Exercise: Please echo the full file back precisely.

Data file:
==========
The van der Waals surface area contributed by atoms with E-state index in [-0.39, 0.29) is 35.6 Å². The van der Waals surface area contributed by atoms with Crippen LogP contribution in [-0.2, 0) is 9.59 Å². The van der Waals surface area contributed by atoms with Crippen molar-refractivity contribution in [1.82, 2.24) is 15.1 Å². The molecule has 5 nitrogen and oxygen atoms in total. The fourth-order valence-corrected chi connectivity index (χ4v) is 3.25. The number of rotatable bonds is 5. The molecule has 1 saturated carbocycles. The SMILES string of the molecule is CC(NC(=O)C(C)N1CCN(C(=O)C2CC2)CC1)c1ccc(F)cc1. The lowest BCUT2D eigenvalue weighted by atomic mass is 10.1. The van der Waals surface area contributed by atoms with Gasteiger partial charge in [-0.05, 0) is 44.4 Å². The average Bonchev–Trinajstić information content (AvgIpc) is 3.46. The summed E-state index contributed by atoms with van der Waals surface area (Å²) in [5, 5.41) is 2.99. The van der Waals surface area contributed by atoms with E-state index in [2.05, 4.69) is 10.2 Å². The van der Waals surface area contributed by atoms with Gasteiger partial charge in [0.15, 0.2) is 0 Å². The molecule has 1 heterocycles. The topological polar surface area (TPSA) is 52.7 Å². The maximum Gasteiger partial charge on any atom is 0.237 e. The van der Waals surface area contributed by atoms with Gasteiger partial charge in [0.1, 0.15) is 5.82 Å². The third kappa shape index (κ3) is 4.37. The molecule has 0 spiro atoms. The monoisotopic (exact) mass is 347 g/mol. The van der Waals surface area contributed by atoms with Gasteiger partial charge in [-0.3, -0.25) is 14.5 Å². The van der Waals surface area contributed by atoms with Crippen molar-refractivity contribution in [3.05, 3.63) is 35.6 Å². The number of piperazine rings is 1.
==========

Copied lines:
The van der Waals surface area contributed by atoms with E-state index in [-0.39, 0.29) is 35.6 Å². The van der Waals surface area contributed by atoms with Crippen LogP contribution in [-0.2, 0) is 9.59 Å². The van der Waals surface area contributed by atoms with Crippen molar-refractivity contribution in [1.82, 2.24) is 15.1 Å². The molecule has 5 nitrogen and oxygen atoms in total. The fourth-order valence-corrected chi connectivity index (χ4v) is 3.25. The number of rotatable bonds is 5. The molecule has 1 saturated carbocycles. The SMILES string of the molecule is CC(NC(=O)C(C)N1CCN(C(=O)C2CC2)CC1)c1ccc(F)cc1. The lowest BCUT2D eigenvalue weighted by atomic mass is 10.1. The van der Waals surface area contributed by atoms with Gasteiger partial charge in [-0.05, 0) is 44.4 Å². The average Bonchev–Trinajstić information content (AvgIpc) is 3.46. The summed E-state index contributed by atoms with van der Waals surface area (Å²) in [5, 5.41) is 2.99. The van der Waals surface area contributed by atoms with E-state index in [2.05, 4.69) is 10.2 Å². The van der Waals surface area contributed by atoms with Gasteiger partial charge in [0.15, 0.2) is 0 Å². The molecule has 1 heterocycles. The topological polar surface area (TPSA) is 52.7 Å². The maximum Gasteiger partial charge on any atom is 0.237 e. The van der Waals surface area contributed by atoms with Gasteiger partial charge in [0.1, 0.15) is 5.82 Å². The third kappa shape index (κ3) is 4.37. The molecule has 0 spiro atoms. The monoisotopic (exact) mass is 347 g/mol. The van der Waals surface area contributed by atoms with Gasteiger partial charge in [-0.3, -0.25) is 14.5 Å². The van der Waals surface area contributed by atoms with Crippen molar-refractivity contribution in [3.05, 3.63) is 35.6 Å². The number of piperazine rings is 1.